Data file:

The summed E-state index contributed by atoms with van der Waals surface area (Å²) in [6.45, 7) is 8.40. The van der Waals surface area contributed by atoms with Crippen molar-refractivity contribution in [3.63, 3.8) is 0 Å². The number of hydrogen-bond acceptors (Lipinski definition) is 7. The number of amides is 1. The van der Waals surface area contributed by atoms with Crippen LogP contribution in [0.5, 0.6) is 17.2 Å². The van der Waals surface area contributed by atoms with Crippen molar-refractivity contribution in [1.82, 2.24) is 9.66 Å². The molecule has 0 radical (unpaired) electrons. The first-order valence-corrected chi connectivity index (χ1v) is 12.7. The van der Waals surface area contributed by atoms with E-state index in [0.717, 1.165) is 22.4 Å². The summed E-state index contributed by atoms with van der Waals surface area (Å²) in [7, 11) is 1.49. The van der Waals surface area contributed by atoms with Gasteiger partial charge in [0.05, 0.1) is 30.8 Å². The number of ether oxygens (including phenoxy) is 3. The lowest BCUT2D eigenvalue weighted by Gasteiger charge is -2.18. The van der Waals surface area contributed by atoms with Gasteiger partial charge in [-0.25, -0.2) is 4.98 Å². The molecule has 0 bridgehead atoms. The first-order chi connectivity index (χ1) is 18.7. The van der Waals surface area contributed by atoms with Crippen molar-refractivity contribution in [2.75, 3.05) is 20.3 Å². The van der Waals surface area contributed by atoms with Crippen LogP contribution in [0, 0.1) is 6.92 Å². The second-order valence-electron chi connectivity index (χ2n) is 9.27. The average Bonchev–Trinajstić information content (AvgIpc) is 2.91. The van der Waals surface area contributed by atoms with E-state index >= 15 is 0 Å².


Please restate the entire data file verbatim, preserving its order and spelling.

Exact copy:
The summed E-state index contributed by atoms with van der Waals surface area (Å²) in [6.45, 7) is 8.40. The van der Waals surface area contributed by atoms with Crippen molar-refractivity contribution in [3.63, 3.8) is 0 Å². The number of hydrogen-bond acceptors (Lipinski definition) is 7. The number of amides is 1. The van der Waals surface area contributed by atoms with Crippen LogP contribution in [0.5, 0.6) is 17.2 Å². The van der Waals surface area contributed by atoms with Crippen molar-refractivity contribution in [1.82, 2.24) is 9.66 Å². The molecule has 0 radical (unpaired) electrons. The first-order valence-corrected chi connectivity index (χ1v) is 12.7. The van der Waals surface area contributed by atoms with E-state index in [0.717, 1.165) is 22.4 Å². The summed E-state index contributed by atoms with van der Waals surface area (Å²) in [7, 11) is 1.49. The van der Waals surface area contributed by atoms with Gasteiger partial charge in [0.05, 0.1) is 30.8 Å². The number of ether oxygens (including phenoxy) is 3. The lowest BCUT2D eigenvalue weighted by Gasteiger charge is -2.18. The van der Waals surface area contributed by atoms with Gasteiger partial charge in [-0.25, -0.2) is 4.98 Å². The molecule has 0 bridgehead atoms. The first-order chi connectivity index (χ1) is 18.7. The van der Waals surface area contributed by atoms with Crippen molar-refractivity contribution in [2.75, 3.05) is 20.3 Å². The van der Waals surface area contributed by atoms with Crippen LogP contribution in [0, 0.1) is 6.92 Å². The second-order valence-electron chi connectivity index (χ2n) is 9.27. The average Bonchev–Trinajstić information content (AvgIpc) is 2.91. The van der Waals surface area contributed by atoms with E-state index >= 15 is 0 Å².